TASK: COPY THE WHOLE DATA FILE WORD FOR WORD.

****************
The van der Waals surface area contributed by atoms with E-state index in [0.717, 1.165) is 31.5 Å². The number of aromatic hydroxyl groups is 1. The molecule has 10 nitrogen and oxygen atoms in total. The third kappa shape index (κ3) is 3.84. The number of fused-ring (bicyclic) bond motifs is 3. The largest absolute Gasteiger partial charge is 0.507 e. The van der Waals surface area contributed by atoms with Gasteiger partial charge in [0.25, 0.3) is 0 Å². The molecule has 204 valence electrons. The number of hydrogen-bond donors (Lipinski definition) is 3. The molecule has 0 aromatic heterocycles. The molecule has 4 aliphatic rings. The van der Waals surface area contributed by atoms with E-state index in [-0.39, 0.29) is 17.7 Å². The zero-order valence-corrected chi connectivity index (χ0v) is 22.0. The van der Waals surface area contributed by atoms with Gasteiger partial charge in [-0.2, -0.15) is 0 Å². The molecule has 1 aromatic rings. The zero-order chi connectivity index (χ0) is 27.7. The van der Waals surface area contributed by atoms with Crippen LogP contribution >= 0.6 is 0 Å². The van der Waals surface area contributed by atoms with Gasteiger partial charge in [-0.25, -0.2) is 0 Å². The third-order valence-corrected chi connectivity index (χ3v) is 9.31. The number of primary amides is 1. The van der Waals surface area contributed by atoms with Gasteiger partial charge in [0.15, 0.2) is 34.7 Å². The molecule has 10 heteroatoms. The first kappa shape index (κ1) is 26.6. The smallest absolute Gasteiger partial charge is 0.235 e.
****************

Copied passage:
The van der Waals surface area contributed by atoms with E-state index in [0.717, 1.165) is 31.5 Å². The number of aromatic hydroxyl groups is 1. The molecule has 10 nitrogen and oxygen atoms in total. The third kappa shape index (κ3) is 3.84. The number of fused-ring (bicyclic) bond motifs is 3. The largest absolute Gasteiger partial charge is 0.507 e. The van der Waals surface area contributed by atoms with Gasteiger partial charge in [0.25, 0.3) is 0 Å². The molecule has 204 valence electrons. The number of hydrogen-bond donors (Lipinski definition) is 3. The molecule has 0 aromatic heterocycles. The molecule has 4 aliphatic rings. The van der Waals surface area contributed by atoms with E-state index in [-0.39, 0.29) is 17.7 Å². The zero-order valence-corrected chi connectivity index (χ0v) is 22.0. The van der Waals surface area contributed by atoms with Gasteiger partial charge in [-0.2, -0.15) is 0 Å². The molecule has 1 aromatic rings. The zero-order chi connectivity index (χ0) is 27.7. The van der Waals surface area contributed by atoms with Crippen LogP contribution >= 0.6 is 0 Å². The van der Waals surface area contributed by atoms with Gasteiger partial charge in [-0.25, -0.2) is 0 Å². The third-order valence-corrected chi connectivity index (χ3v) is 9.31. The number of primary amides is 1. The van der Waals surface area contributed by atoms with Gasteiger partial charge in [0.15, 0.2) is 34.7 Å². The molecule has 10 heteroatoms. The first kappa shape index (κ1) is 26.6. The smallest absolute Gasteiger partial charge is 0.235 e.